3.2. Characterization of MNPs

A range of techniques was used to characterize the synthesized MNPs. X-ray diffraction (XRD) was carried out with Cu Kα radiation (λ = 1.54056 Å) generated at 40 kV and 30 mA using Shimadzu XRD-6000 to produce diffraction patterns from crystalline powder and determine the structure. The spectrum was continuously scanned in the range of 2θ = 10–90° and at a rate of 2°/min. X-ray photoelectron spectrometry (XPS) employing a Kratos/Shimadzu Axis ultra DLD was used to measure the surface of MNPs. The presence of functional groups, particularly carboxylic group, on the surface of MNPs was investigated utilizing Fourier Transform Infrared Spectroscopy (FTIR): Perkin Elmer Spectrum 100. Transmission electron microscopy (TEM) and Field Emission Scanning Electron Microscopy (FESEM), with Hitachi H7100 and JEOL JSM-6400 models, respectively, were employed for imaging the synthesized MNPs. For TEM, a solution of MNPs diluted in water was kept in an ultrasonic water bath for 15 min and then a droplet of solution put on a copper grid holder. Imaging was done after drying out the water. For FESEM, dried MNP powder was attached to a holder using carbon paint. An analysis of the elements and chemical characterization of the sample was obtained by Energy-Dispersive X-ray spectroscopy (EDX) at a voltage of 20 kV using a Hitachi S-3400N instrument. The MNP powder was dispersed on a copper holder. Using a double-sided carbon tape the powder was attached to the holder. The powder was then coated with gold using a BIO-RAS Sputter Coater.

3.3. Nucleic Acid Sequences

A 35 base ssDNA was named as the target (tDNA) (5′-TTG GCT CTC GCA TCG ATG AAG AAG AAC GCA GCA GG-3′) was carefully chosen from a ribosomal RNA (rRNA) gene of Ganoderma boninense, a major pathogen of oil palm trees [46]. A 20 base oligonucleotide complementary to the 3′end of the target DNA was designed and named as the capture probe (capDNA) (5′-/5AmMC6/CCT GCT GCG TTC TTCTTC AT-3′). A 15 base oligonucleotide complementary to the 5′end of the target DNA was designed and named as the reporter probe (repDNA) (5′-CGA TGC GAG AGC CAA/3AmMC6/-3′). The Amine group at the 5′end of the capture probe and the 3′end of the reporter probe was applied for later binding through amide linkage to the surface of the nanoparticles. A 35 base ssDNA with the sequence of (5′-GGA AGG CCA GCT ACA ACC CAG CTA GTC AAG GTA AC-3′) was used in the experiment as non-complementary DNA (ncDNA). The designed DNA sequences were synthesized by 1st BASED Laboratories Sdn Bhd, Selangor, Malaysia.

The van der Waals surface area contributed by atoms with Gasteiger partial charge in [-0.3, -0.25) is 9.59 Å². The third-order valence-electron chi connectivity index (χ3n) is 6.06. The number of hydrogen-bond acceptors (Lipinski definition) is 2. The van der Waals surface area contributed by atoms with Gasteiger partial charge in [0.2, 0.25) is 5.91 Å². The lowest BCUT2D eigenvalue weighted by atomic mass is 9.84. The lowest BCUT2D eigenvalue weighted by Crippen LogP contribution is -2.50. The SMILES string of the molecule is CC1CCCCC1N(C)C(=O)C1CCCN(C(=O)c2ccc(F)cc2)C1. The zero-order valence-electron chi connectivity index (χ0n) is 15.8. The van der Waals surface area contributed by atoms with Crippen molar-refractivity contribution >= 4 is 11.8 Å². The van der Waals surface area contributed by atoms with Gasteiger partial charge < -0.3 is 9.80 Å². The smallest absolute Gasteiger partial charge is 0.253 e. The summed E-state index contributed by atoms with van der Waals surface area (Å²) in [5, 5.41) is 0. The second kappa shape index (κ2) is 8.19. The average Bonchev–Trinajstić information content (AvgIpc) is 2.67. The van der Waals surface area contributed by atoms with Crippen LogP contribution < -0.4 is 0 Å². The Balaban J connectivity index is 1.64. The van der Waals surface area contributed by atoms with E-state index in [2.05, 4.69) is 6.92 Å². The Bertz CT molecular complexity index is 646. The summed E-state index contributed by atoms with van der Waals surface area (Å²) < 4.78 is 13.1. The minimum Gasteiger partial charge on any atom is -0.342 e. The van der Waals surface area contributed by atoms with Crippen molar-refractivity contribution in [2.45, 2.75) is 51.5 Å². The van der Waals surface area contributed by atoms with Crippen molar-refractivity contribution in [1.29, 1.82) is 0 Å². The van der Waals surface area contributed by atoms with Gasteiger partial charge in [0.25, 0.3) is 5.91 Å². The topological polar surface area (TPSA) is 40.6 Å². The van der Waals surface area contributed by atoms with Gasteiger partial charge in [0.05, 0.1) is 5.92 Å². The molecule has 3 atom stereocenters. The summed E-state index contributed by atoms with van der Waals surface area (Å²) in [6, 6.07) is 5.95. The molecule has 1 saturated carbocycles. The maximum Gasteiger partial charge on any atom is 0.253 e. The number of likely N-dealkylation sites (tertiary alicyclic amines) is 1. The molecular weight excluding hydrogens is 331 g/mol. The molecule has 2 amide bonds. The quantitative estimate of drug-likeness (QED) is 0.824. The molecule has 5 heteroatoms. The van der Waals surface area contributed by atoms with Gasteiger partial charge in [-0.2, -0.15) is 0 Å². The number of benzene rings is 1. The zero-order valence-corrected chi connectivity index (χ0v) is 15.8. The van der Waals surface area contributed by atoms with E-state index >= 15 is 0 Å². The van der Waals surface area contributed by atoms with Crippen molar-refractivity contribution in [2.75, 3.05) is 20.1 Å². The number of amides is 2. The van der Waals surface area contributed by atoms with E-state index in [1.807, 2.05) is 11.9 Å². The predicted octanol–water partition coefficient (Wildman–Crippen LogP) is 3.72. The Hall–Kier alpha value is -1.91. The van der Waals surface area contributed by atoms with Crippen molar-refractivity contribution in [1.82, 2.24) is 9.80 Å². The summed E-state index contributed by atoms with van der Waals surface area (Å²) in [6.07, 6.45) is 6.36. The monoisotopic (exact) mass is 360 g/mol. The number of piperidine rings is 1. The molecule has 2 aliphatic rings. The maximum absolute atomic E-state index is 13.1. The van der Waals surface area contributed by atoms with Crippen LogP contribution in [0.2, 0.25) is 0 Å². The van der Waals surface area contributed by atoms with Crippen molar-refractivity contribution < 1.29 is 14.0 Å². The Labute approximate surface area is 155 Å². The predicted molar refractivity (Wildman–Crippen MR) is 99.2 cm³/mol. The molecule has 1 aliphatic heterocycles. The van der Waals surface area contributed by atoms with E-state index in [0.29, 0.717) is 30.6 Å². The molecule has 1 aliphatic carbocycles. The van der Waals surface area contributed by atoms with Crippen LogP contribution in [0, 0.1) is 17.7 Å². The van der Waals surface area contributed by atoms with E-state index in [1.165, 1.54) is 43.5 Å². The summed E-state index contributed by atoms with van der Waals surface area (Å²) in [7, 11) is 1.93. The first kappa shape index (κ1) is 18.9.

3.4. Surface Modification of Nanoparticles

Surface modification of quantum dot (QD) nanoparticles was conducted using a well-known protocol [47] with some small modifications. Trioctylphosphine oxide (TOPO, 500 µL)-protected LumidotTM CdSe/ZnS nanoparticles in toluene, purchased from Sigma-Aldrich (Saint Louis, MO, USA) was incubated with amphipatic molecule mercaptopropionic acid (MPA, 100 µL) overnight. The whole reaction was covered with aluminum foil. By adding KOH solution (1 M, 1 mL), the nanoparticles were transferred to the water phase. Uncoated QD nanoparticles were washed out using toluene (1 mL). The remaining MPA molecules were washed out by three repeats of the QD nanoparticle precipitation procedure and re-dissolution in phosphate buffer solution (10 mM) at pH 7.4.

3.5. Immobilization of DNA Sequences

The immobilization of the 15-mer reporter DNA probe onto the surface of QDs was carried out by a previously reported method [48]. Briefly, a mixture of QDs (0.05 µM, 40 µL), 1-ethyl-3-[3-dimethylaminopropyl] carbodiimide hydrochloride (EDC, 2.6 mM, 20 µL) and sulfo-N-hydroxysuccinimide (Sulfo-NHS, 4.3 mM, 20 µL) in water with pH 6.0 was prepared and incubated at 37 °C for one hour. At this stage the carboxylic group of MPA on the surface of QDs became activated. Subsequently, the 3′-amine capped reporter DNA probe (10 µM, 10 µL) (repDNA/QDs = 50:1) was added and the whole solution was incubated for another one hour at 37 °C. During this stage DNA covalently binds to MPA via an amide bond. These QDs with immobilized DNA on them are estimated to be stable for over two months at 4 °C when kept in aluminum foil.

Since it is proposed that MNPs synthesized in this method contain carboxylic groups on their surface, the procedure was repeated to bind the 20-mer 5′aminated capture DNA probe onto the surface of MNPs via amide bond.

3.6. DNA Hybridization